Local News

N.C. Horse Owners Urged To Vaccinate Animals Against EEE

Posted July 28, 2003

— North Carolina is home to more than a quarter of a million horses. The state's horse industry is valued at more than $500 million annually.

Because of the wet weather, experts said a deadly horse disease is ravaging the state this year. Many horses are dying from a deadly mosquito-borne disease called

Eastern Equine Encephalitis

or EEE.

"This year is starting to get to the point where we might could term this an epidemic compared to what we have in the past," said state veterinarian Dr. David Marshall.

Marshall said a few cases of EEE are generally reported each year. This year the disease has appeared months earlier than usual and in record numbers.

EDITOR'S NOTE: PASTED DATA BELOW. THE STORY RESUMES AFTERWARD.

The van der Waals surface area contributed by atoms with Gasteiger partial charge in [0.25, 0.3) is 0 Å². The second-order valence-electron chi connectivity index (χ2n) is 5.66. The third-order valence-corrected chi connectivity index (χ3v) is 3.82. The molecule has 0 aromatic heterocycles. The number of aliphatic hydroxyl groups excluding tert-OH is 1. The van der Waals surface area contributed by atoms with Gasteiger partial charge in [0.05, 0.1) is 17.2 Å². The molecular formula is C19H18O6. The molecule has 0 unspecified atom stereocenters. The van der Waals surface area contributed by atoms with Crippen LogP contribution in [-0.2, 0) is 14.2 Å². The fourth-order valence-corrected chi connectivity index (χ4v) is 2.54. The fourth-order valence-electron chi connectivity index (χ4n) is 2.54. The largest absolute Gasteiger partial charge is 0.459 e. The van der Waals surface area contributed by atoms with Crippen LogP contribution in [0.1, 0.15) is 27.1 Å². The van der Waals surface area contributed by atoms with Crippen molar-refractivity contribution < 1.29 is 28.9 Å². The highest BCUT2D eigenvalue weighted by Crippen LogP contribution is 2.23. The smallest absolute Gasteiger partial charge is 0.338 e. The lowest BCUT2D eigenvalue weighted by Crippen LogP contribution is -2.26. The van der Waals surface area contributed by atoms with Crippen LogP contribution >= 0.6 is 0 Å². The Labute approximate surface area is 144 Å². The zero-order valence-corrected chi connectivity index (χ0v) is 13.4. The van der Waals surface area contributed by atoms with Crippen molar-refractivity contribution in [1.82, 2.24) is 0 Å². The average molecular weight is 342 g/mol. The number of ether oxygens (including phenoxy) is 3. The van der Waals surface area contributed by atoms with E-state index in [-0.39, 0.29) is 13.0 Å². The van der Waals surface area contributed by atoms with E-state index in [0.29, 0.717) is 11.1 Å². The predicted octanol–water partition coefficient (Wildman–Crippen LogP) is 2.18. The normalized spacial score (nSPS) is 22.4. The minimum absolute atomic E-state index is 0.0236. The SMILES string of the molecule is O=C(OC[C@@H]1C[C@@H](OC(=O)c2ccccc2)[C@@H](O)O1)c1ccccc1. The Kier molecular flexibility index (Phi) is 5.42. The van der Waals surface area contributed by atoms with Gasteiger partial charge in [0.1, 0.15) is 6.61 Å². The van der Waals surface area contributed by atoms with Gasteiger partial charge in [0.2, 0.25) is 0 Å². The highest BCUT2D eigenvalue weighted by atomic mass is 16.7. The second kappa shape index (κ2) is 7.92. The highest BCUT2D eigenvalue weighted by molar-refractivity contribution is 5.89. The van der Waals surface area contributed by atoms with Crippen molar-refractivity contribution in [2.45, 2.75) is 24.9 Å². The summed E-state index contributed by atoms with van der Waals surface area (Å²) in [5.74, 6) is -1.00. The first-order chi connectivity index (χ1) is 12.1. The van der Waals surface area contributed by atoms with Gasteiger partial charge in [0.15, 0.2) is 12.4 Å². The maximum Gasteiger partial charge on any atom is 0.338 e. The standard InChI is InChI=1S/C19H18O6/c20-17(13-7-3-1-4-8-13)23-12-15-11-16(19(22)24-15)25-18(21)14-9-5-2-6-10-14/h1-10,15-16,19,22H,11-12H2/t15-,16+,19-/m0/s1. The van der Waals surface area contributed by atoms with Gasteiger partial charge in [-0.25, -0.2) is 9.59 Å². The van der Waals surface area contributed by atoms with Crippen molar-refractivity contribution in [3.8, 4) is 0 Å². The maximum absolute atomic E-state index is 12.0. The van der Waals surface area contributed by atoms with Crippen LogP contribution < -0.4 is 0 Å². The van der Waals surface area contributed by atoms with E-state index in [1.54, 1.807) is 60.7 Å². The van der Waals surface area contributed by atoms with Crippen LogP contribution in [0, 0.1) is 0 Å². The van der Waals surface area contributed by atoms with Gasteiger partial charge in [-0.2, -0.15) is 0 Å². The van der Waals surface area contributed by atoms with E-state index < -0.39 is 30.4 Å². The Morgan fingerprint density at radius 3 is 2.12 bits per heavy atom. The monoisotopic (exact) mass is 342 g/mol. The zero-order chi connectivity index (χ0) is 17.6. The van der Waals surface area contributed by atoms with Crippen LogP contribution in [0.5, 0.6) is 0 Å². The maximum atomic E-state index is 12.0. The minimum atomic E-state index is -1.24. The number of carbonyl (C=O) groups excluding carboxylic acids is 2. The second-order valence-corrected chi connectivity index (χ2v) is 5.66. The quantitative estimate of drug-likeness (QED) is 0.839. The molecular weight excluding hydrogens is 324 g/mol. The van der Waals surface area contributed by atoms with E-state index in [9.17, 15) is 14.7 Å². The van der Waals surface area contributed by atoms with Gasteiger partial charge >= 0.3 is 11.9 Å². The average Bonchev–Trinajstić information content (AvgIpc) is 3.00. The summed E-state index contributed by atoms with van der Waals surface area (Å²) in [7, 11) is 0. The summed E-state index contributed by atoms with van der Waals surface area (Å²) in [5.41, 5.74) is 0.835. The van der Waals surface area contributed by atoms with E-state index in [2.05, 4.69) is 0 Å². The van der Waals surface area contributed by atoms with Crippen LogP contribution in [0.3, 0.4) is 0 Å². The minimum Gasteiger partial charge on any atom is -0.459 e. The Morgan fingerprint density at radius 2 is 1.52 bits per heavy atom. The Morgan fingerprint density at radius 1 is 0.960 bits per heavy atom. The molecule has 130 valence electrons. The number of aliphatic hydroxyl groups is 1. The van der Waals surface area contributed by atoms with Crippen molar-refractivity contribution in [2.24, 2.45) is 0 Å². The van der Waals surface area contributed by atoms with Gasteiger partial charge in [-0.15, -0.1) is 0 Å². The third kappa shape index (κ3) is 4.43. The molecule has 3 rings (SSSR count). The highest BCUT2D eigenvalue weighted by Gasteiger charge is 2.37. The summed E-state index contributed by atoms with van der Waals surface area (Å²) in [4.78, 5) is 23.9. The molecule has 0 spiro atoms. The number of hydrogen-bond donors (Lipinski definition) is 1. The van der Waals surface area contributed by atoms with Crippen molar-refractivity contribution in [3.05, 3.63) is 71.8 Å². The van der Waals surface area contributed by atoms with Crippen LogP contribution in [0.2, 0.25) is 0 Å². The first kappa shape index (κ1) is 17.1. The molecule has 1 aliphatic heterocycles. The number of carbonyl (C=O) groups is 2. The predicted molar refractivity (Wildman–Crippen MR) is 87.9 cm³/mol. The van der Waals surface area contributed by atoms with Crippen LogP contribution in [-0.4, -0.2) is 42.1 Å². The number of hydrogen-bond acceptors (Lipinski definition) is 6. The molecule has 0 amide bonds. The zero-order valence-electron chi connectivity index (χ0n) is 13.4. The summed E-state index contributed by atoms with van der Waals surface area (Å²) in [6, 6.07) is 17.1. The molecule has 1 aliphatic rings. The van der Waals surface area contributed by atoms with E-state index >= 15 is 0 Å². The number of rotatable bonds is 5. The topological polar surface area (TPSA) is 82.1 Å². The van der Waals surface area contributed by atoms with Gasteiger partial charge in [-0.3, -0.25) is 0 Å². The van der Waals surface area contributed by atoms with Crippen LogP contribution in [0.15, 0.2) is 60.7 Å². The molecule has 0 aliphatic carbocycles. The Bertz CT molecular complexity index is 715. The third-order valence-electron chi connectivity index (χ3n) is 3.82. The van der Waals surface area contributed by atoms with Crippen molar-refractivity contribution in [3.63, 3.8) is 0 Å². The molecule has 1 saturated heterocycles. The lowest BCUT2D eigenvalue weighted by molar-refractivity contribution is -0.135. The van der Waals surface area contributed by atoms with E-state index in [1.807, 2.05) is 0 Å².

"We've seen an explosive number. We're up to 29 as of today," Marshall said of the reported cases.

As early as two days after being bitten by an infected mosquito, horses can show signs of the disease. They may run a fever, wander, circle or go blind. EEE is almost alway fatal to horses.

A vaccine is available for the disease, but a lot horse owners do not get it. People who work with horses are trying to get the word out that horses need to be vaccinated.

"As a veterinarian, we're working out in the population trying to vaccinate and get horses covered so that this disease will not take the life of our very, very dear friends," said Dr. Kim Browning of Apex Animal Hospital.

The problem may be even larger. Experts said dozens of horses have died this year without being reported.

The disease generally does not infect pets, like dogs and cats.

Horses cannot pass the disease to humans, but its growing presence is a threat. From 1964 to 2001 there have been 164 confirmed cases in humans nationwide; 12 of those cases were in North Carolina.

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